Design and Participants

This within-subjects study combined and compared data collected on a sub-set of CHC outpatients from two previous studies. In the first [11], Hospital Anxiety and Depression Scale [HADS; 12] scores, collected as part of standard clinical care at appointments at the RAH liver clinic from 2006, were analysed to explore the prevalence and predictors of depression and anxiety in 395 consecutive CHC outpatients from 2006-2010. In the second [13], CHC outpatients from this clinic completed a postal survey in late 2011 and early 2012 exploring psychological treatment acceptability, including a measurement with the Depression Anxiety Stress Scales [14]. Data available for participants of both studies (n=61) were collated to assess the level of depression and anxiety at the two points of assessment.


A recent study facilitated a method of converting scores between the HADS and DASS. Covic and colleagues [15] measured depression and anxiety in British and Australian Rheumatoid Arthritis (RA) patients using the HADS and the DASS. Through use of Rasch Analysis, they were able to calibrate the two scales by mapping scores on to a common underlying metric of psychopathology. The present study applied this metric to convert DASS scores at follow-up in 2011 to HADS scores. A cut-off score ≥ 8 on the HADS was used to determine depression or anxiety, in accordance with recommendations [16, 17]. The ethics committees of the RAH and University of Adelaide provided approval for the two studies comprising it the data for this paper. This research was conducted in accordance with the Declaration of Helsinki.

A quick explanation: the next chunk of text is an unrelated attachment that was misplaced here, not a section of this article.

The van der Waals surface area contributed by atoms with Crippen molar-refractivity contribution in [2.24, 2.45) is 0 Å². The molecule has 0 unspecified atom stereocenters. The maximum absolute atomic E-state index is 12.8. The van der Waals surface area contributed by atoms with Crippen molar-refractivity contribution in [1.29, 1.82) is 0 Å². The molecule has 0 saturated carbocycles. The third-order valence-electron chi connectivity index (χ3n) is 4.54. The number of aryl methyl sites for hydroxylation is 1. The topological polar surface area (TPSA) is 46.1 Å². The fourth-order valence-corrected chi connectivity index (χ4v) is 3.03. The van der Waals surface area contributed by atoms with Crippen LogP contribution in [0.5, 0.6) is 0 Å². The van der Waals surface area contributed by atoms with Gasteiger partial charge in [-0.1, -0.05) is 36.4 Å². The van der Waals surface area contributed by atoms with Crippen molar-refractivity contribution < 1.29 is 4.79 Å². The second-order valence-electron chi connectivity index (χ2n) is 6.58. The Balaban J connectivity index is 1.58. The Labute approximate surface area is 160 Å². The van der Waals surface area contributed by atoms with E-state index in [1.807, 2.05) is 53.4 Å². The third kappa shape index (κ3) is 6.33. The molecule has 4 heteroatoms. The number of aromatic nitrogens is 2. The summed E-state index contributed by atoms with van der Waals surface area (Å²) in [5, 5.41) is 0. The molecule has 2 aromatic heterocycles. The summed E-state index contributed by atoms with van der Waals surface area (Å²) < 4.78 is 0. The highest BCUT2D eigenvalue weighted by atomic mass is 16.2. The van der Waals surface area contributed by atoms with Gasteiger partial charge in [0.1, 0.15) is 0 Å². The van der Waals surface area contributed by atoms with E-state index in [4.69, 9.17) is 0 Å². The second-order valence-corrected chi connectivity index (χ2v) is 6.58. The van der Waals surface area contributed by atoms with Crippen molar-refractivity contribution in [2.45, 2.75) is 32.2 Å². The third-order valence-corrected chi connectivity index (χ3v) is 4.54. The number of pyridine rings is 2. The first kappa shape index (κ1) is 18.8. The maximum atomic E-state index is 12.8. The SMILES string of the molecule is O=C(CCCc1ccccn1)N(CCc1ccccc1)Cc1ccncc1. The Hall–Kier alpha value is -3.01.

Differences between HADS scores at baseline (T1) and converted HADS scores at follow-up (T2) were compared using repeated samples t-tests. Rates of case-ness at T1 and T2 were compared using McNemar’s test. Levels of depression and anxiety were compared against British norms for T1 HADS scores [18] and T2 DASS scores [19], and the discrepancy between effect sizes analysed, in order to provide an assessment of change independent of DASS conversion. Univariate associations with T2 HADS scores were conducted using Pearson’s correlation for continuous predictors and independent samples t-tests for categorical predictors. Multivariate associations were tested using linear regression models with hierarchical entry of predictors with a univariate association of p<0.05, with baseline depression and anxiety scores entered at Step 1, and all other predictors at Step 2.